Cutting Lab Energy Use Through Operational and Behavioral Measures

Mark Mullins, Bright Trail Energy

Heating and cooling energy at laboratory facilities is typically substantially higher than comparably sized typical buildings such as offices, often by as much as 3X to 5X. High heating use in labs is driven by a combination of high ventilation rates, lab air change requirements, and inefficient control of HVAC systems.

We will focus on strategies for reducing energy use through more efficient control of HVAC systems, such as air handling unit discharge air reset, night setback, and occupancy sensors. We will also present common cultural roadblocks that undermine these energy saving improvements along with unique holistic, behavioral strategies for removing these roadblocks. The presentation will include results from actual projects to highlight the pros and cons of these strategies.

Discussion

Many lab energy efficiency projects fail for a variety of reasons, such as:

  • The design does not address how the facility actually operates. For example, efficient HVAC control strategies may not account for rooms with high equipment loads.
  • The design team does not solicit feedback from the maintenance staff, who may have tried but abandoned the proposed strategies.
  • The labs are conditioned 24x7 year round due to the perception that researchers occupy the labs all hours.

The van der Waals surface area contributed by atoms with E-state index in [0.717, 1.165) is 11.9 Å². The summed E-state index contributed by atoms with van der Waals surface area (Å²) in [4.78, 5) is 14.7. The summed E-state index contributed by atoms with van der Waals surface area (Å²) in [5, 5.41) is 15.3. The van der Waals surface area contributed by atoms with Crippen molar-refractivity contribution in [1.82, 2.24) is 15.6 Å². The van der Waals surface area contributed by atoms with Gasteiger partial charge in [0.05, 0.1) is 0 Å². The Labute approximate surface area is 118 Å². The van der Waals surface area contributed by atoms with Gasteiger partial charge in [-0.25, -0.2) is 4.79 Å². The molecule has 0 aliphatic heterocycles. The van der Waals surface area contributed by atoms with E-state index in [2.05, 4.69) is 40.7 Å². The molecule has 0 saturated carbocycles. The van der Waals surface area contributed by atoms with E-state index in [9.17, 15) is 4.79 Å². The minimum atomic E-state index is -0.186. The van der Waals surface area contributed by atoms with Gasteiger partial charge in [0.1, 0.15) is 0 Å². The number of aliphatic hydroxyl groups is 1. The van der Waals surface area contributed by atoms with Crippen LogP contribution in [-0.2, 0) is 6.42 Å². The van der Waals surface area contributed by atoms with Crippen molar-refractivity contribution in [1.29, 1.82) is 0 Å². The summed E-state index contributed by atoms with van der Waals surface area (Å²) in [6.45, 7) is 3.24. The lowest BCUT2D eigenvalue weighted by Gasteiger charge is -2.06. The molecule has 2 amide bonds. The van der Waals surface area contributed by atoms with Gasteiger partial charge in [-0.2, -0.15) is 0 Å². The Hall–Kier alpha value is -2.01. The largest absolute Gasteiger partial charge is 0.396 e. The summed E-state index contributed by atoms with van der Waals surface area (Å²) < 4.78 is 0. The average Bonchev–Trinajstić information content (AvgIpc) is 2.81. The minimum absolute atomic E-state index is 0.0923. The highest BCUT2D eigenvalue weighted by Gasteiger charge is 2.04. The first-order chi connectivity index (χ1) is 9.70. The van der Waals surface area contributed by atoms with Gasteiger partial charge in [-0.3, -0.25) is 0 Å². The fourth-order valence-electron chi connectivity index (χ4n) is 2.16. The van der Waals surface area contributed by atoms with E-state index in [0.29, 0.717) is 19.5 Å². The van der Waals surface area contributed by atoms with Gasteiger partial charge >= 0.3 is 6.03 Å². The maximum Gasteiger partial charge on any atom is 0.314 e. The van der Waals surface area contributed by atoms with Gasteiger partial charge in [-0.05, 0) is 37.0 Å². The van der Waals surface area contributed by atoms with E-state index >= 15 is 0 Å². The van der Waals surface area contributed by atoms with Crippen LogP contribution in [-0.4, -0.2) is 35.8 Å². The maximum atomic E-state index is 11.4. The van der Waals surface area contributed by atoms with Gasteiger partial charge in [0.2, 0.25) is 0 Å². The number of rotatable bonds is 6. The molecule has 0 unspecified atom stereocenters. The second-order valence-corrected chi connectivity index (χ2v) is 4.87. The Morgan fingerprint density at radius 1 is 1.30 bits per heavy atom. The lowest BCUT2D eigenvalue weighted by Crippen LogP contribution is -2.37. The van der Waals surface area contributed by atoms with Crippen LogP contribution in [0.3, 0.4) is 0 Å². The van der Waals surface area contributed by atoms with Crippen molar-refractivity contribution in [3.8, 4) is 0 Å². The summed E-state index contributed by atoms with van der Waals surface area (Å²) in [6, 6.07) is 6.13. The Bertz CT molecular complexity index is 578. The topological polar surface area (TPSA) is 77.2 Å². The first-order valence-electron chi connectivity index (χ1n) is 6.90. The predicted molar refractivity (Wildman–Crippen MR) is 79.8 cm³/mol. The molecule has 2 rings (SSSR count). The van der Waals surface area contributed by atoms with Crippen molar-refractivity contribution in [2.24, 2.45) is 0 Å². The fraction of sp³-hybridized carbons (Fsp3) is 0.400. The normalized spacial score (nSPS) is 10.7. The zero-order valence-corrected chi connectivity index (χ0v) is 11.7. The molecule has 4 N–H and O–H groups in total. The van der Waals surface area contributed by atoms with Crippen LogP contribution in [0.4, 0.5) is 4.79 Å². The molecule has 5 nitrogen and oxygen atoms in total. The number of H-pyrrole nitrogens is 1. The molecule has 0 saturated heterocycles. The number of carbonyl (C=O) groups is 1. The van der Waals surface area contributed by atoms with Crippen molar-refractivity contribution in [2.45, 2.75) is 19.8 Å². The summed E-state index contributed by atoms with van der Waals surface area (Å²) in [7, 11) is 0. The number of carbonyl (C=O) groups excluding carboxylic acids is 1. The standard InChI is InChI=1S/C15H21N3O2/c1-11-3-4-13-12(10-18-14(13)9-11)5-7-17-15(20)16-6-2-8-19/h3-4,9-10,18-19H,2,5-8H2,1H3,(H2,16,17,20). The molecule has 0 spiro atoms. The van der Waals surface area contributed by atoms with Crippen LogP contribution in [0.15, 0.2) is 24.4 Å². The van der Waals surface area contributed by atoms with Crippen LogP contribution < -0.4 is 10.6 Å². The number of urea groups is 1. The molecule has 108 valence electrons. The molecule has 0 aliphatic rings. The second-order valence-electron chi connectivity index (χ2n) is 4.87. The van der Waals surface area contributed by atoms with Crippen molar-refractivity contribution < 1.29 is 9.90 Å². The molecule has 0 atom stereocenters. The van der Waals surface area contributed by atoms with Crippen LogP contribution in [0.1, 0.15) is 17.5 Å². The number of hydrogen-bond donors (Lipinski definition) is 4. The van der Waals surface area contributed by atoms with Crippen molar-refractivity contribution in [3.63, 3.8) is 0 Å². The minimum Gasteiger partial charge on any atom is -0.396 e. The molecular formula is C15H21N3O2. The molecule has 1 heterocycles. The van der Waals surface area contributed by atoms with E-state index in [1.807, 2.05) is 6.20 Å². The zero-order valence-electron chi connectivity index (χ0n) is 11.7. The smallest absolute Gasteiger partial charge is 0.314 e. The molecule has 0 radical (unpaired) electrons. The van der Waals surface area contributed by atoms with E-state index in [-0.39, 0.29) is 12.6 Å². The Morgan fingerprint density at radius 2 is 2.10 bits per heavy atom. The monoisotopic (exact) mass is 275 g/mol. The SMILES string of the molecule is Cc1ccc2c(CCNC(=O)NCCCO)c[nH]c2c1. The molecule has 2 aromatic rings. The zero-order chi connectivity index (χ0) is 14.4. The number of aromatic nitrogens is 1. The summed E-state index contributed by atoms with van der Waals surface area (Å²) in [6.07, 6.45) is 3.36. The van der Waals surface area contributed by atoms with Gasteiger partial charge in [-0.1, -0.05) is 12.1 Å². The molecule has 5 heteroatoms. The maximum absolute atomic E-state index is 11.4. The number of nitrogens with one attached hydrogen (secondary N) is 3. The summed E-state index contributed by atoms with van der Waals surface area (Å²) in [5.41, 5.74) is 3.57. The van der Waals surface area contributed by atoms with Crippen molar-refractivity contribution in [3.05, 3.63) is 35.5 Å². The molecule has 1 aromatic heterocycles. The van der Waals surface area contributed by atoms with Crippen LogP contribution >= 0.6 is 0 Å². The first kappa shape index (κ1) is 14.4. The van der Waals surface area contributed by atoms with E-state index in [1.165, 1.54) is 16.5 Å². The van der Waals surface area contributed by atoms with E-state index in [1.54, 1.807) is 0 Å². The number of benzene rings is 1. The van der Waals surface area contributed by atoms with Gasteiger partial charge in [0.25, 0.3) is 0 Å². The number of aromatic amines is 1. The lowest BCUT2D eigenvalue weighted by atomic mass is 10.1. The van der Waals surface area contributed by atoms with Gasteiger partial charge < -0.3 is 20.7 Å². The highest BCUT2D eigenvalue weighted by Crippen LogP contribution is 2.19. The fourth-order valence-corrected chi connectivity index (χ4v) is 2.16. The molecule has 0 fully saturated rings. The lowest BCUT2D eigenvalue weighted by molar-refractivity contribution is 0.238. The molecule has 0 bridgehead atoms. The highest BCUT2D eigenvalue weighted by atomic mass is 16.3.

• The project team does not review the strategies after installation to see if they need to be adjusted.

Consequently, the strategies are slowly undone over time.

The presentation will include examples from actual projects regarding how to overcome the roadblocks described above. For example, with the proposed discharge air reset strategy, the design team collaborated with the facility maintenance staff to adjust the controls by trial-and-error, thus ensuring buy-in from facility staff and delivering a control strategy that actually delivered on its promise. Case studies discussing solutions to other roadblocks will also be presented.

Learning Objectives

  • Identify common roadblocks associated with lab energy efficiency projects.
  • Understand typical stakeholders involved in lab retrofit projects.
  • Understand processes for overcoming technical and engineering roadblocks for lab efficiency projects.
  • Identify solutions to overcoming cultural and behavior roadblocks related to lab efficiency projects.

Biography:

Mark Mullins, PE has over 20 years of experience in energy efficiency and has developed comprehensive energy efficiency projects for a wide range of institutional customers, including laboratory facilities. Mr. Mullins has recently focused his attention on incorporating both operational and behavioral measures to help improve long term success of energy savings projects.

 

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